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Sex outside of marriage can lead to a year in jail according to the new criminal code passed by the Indonesian parliament this week.

This news matches the trend of religious conservatism that has risen in the country.

Sex before marriage was already banned before the new law was passed but was not enforced by the country. The old law criminalized sex between a married man and someone who was not his wife, but the new legislation bans all sex outside of marriage, including between two unmarried parties.

The laws were passed with support from all political parties.

Following the announcement, the BBC reported several groups, mostly young people, were out protesting outside of the parliament in Jakarta.

What does the criminal code say?

The over 200-page legislation has taken years to draft. A previous draft was set to pass in 2019, but the vote was halted after thousands of protesters, mostly students, stormed the streets demanding the government withdraw the proposal. 

Although the measures were held, little to no changes were made from the paused 2019 code to the 2022 approved legislation. 

Under the new law, unmarried couples are banned from living together or having any sex outside of the constraints of marriage. Anyone caught violating these laws could lead to varying jail sentences of up to a year. In order to prosecute, a complaint must be filed by the children, parents, or spouse of the accused.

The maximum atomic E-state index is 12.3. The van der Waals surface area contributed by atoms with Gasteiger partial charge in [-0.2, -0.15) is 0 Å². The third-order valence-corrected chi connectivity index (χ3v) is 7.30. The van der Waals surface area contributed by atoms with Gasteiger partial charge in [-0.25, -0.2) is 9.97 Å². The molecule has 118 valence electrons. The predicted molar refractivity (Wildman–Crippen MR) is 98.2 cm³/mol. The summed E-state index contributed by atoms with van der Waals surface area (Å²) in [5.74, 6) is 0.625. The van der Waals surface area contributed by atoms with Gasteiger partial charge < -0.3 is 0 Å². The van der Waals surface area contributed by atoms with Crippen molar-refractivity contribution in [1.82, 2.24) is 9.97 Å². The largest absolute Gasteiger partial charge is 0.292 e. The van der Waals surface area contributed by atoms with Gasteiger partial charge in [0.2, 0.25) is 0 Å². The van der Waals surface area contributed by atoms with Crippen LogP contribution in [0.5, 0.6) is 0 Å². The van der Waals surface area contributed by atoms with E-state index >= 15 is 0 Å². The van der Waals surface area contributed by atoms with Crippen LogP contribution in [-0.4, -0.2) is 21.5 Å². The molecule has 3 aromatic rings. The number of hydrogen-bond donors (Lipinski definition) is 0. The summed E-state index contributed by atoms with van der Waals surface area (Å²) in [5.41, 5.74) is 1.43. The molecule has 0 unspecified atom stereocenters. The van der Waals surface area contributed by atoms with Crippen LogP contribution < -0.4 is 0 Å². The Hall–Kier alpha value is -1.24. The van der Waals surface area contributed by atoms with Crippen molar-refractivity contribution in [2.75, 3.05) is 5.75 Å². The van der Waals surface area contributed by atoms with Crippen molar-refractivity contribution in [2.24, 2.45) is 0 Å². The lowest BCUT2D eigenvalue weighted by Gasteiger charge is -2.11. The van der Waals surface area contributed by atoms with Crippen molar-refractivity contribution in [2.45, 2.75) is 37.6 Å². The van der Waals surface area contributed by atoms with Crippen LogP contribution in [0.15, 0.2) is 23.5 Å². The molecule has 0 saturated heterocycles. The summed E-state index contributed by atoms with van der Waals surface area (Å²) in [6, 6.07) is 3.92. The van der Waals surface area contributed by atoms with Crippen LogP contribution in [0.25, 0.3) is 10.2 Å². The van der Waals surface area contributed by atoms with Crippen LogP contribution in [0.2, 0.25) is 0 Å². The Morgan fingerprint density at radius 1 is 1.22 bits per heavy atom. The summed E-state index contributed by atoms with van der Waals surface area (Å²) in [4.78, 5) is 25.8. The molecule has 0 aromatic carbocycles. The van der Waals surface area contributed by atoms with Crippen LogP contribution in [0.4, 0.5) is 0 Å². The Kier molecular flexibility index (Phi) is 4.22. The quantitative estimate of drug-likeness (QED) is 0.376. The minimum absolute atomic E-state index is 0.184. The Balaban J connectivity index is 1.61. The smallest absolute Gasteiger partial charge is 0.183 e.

Additionally, the legislation expanded on existing laws and their punishments. New defamation articles make it illegal for people to insult the president or criticize government ideology.

The blasphemy laws have increased to criminalize renouncing a religion, making it illegal to persuade someone to be a non-believer.

A disaster for human rights

The new legislation contains several restrictive clauses that will disproportionally affect women, LGBTQ people, and ethnic minorities. It will be a “huge setback for a country that has tried to portray itself as a modern Muslim democracy,” Elaine Pearson, Human Rights Watch’s Asia Director, told BBC.

Morality laws have proven to disproportionally these groups. Research from Gulf states, with there are similar laws governing sex and relationships, highlighted women were targeted and punished more often.

Another Human Rights Watch Asia researcher, Andreas Harsano, is based in Jakarta. He explained to BBC that many indigenous people and Muslims in rural areas are not formally married by government standards and could be at risk of jail time. 

“These people will be theoretically breaking the law as living together could be punished up to six months in prison,” he said. 

Young people could protest toward progress

Keeping with the trend of young people protesting the restrictive laws of their countries, from the Covid-19 protests in China to the gender inequality in Iran, the Indonesian youth are not taking the legislation quietly. 

It has only been a few days since the legislation has passed but given the pressure young people around the world are putting on their governments, it stands to reason that Indonesia will be no different. 

tatiania perry

Tatiania Perry

OnlySky news editor Tatiania Perry has been a writer for Newsweek, Illinois Public Media, and NBC Universal, as well as in the non-profit sector. She holds a Masters in Journalism from the University of...